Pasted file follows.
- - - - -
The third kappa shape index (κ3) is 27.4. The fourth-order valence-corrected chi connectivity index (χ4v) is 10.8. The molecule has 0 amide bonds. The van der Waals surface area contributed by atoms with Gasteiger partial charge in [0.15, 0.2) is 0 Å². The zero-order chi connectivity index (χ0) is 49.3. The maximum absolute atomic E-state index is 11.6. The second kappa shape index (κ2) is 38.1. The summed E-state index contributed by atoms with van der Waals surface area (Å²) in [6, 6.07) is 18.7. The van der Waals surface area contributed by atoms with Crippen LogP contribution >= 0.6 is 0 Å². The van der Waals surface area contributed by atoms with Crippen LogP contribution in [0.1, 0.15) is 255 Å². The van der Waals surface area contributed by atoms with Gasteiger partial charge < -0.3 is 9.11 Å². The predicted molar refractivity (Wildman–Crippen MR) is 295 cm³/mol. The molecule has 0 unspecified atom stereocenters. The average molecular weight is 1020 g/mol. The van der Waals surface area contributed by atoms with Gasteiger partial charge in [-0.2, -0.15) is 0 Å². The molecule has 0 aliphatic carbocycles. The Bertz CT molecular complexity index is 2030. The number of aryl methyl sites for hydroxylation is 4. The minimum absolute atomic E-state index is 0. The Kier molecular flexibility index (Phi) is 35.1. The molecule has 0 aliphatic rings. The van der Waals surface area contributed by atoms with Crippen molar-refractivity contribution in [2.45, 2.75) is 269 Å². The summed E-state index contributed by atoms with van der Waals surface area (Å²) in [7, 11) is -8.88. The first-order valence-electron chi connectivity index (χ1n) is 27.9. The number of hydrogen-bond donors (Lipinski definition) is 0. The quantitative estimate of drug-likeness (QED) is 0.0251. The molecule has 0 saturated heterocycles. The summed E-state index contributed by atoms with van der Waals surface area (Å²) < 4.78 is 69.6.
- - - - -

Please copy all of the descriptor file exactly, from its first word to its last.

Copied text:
The third kappa shape index (κ3) is 27.4. The fourth-order valence-corrected chi connectivity index (χ4v) is 10.8. The molecule has 0 amide bonds. The van der Waals surface area contributed by atoms with Gasteiger partial charge in [0.15, 0.2) is 0 Å². The zero-order chi connectivity index (χ0) is 49.3. The maximum absolute atomic E-state index is 11.6. The second kappa shape index (κ2) is 38.1. The summed E-state index contributed by atoms with van der Waals surface area (Å²) in [6, 6.07) is 18.7. The van der Waals surface area contributed by atoms with Crippen LogP contribution >= 0.6 is 0 Å². The van der Waals surface area contributed by atoms with Crippen LogP contribution in [0.1, 0.15) is 255 Å². The van der Waals surface area contributed by atoms with Gasteiger partial charge < -0.3 is 9.11 Å². The predicted molar refractivity (Wildman–Crippen MR) is 295 cm³/mol. The molecule has 0 unspecified atom stereocenters. The average molecular weight is 1020 g/mol. The van der Waals surface area contributed by atoms with Gasteiger partial charge in [-0.2, -0.15) is 0 Å². The molecule has 0 aliphatic carbocycles. The Bertz CT molecular complexity index is 2030. The number of aryl methyl sites for hydroxylation is 4. The minimum absolute atomic E-state index is 0. The Kier molecular flexibility index (Phi) is 35.1. The molecule has 0 aliphatic rings. The van der Waals surface area contributed by atoms with Crippen molar-refractivity contribution in [2.45, 2.75) is 269 Å². The summed E-state index contributed by atoms with van der Waals surface area (Å²) in [7, 11) is -8.88. The first-order valence-electron chi connectivity index (χ1n) is 27.9. The number of hydrogen-bond donors (Lipinski definition) is 0. The quantitative estimate of drug-likeness (QED) is 0.0251. The molecule has 0 saturated heterocycles. The summed E-state index contributed by atoms with van der Waals surface area (Å²) < 4.78 is 69.6.